The JET ‘Trace Tritium Experiments’ (TTE) Campaign was completed successfully. It was the first use of tritium in JET experiments under the EFDA organisation.

On 1 November, the JET ‘Trace Tritium Experiments’ (TTE) Campaign was brought to a successful conclusion. This Campaign marked the first use of tritium in JET experiments under the EFDA organisation with the Association Euratom – UKAEA as Operator.

The Scientific Co-ordination for the experiments came from staff in nine of the EFDA Associations. The Campaign was led by teams from ENEA (Italy), VR (Sweden) and UKAEA. There were also experimental neutron detector devices installed by Russian visitors to detect the 14 MeV neutrons emitted by the plasma DT reactions. This was the first active participation by Russian physicists in JET campaigns, and more visits are planned.

The experiments in TTE used tritium injected into the plasma either via gas introduction system or in the form of high velocity neutrals from the Neutral Beam Injection (NBI) system. The fraction of tritium in the plasma was always kept at ‘trace’ levels, i.e. <1-2% of the deuterium majority fuel. Some 25 experimental proposals gathered data during the TTE.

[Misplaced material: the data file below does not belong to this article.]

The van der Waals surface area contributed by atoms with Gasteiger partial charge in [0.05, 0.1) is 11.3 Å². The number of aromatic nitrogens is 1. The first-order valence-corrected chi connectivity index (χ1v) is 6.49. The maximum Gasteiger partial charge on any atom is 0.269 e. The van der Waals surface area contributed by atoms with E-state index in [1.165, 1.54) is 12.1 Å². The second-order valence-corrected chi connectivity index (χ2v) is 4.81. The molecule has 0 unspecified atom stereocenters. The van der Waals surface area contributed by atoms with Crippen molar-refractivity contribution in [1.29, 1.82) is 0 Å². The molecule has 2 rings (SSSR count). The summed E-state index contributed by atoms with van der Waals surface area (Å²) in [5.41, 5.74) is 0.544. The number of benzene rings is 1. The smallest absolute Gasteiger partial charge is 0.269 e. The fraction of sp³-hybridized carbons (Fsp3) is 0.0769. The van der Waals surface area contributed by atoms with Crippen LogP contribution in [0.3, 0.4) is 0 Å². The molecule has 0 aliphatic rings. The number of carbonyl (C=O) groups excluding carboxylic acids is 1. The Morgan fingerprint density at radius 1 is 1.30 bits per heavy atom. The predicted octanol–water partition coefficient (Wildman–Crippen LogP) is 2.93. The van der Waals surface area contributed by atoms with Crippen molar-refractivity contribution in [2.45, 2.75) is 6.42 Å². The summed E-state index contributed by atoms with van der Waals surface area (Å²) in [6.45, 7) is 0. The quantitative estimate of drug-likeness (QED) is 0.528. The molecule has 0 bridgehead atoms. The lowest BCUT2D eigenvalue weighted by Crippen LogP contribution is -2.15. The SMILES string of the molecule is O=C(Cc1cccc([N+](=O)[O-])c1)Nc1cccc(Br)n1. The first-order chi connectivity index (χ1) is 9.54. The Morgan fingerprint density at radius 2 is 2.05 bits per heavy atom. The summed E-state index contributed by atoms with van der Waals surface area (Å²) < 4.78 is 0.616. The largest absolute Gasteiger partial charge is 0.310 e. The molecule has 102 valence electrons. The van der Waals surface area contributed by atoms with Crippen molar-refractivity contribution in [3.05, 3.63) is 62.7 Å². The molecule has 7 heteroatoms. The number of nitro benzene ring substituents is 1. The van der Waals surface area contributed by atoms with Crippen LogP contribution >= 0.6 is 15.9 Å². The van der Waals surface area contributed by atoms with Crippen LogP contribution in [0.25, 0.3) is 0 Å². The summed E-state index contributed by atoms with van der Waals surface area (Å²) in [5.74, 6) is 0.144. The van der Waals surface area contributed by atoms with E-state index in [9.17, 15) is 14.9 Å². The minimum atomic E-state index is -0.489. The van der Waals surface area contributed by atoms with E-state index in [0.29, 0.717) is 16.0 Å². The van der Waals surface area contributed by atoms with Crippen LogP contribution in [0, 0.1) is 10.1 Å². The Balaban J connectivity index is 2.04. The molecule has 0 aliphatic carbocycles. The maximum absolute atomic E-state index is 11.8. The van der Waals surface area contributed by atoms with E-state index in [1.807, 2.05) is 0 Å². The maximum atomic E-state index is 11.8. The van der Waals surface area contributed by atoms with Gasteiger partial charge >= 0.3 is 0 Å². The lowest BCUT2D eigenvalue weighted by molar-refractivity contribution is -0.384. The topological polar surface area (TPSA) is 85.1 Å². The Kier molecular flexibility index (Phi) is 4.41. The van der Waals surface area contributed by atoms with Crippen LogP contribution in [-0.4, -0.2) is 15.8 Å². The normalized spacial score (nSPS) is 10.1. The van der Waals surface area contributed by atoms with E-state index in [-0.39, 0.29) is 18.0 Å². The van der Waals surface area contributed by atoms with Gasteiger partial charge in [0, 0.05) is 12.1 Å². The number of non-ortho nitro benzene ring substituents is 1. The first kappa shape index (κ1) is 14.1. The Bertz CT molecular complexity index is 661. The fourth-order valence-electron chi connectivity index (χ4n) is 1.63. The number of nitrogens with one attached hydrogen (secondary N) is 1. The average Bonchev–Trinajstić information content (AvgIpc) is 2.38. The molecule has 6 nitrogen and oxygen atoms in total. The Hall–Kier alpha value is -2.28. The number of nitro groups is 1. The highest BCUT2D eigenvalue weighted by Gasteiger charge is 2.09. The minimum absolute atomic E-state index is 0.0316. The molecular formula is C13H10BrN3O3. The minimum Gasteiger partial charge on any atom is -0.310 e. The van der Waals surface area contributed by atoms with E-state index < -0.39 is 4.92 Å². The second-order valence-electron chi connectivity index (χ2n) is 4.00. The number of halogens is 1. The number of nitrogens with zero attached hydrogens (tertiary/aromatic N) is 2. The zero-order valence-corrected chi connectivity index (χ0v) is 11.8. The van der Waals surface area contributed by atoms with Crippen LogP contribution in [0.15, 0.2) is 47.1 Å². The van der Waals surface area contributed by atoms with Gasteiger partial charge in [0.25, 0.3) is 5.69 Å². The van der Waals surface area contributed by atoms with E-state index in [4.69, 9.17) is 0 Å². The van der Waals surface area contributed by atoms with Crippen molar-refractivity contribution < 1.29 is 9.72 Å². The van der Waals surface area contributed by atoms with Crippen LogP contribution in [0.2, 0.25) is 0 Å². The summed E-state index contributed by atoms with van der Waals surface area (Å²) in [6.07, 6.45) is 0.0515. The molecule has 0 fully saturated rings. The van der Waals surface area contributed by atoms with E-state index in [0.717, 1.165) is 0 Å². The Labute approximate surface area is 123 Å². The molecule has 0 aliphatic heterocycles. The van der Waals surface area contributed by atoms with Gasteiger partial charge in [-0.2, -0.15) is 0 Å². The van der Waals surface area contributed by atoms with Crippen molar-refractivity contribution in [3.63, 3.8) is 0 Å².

In total, over 160 JET pulses were supplied with tritium and there were no significant faults on the tritium systems. The rate of DT fusion reactions is about two orders of magnitude larger than that of DD reactions, and the energy of the emitted neutrons is distinctive – 14 MeV. When the tritium ions fuse with the majority deuterium ions, the neutrons ‘tag’ the motions of the tritium particles. By observing them it is thus possible to follow particle transport of a fuel ion in the plasma, something that is otherwise remarkably difficult to do. Tritium transport has been studied in all the foreseen ITER operating scenarios, including plasmas with internal transport barriers, and with scans of key physics parameters such as the normalised Larmor radius or plasma collisionality.

The re-establishment of a ‘full quota’ of 14 MeV neutron diagnostics on JET was one of the most important side benefits of this Campaign.

The amounts of tritium injected into any one plasma during this month-long experimental campaign were minute – only up to 5 mg per shot. “Although the tritium is injected in such small quantities into the plasma, it is supplied to the machine in gram quantities then recovered and recycled within the system”, explained UKAEA’s Tim Jones, who led the team undertaking the technical preparations. “Establishing this tritium supply and reprocessing capability is nearly as demanding on the JET Operator as providing the fuelling for a 50:50 Deuterium-Tritium (D-T) plasma.”

Derek Stork, Leader of EFDA-JET Task Force DT, said:
“The use of tritium in this precise, diagnostic, manner will yield invaluable information on the way in which fuel will be confined and transported in a future reactor, and also the way in which high energy tritium can provide plasma heating.”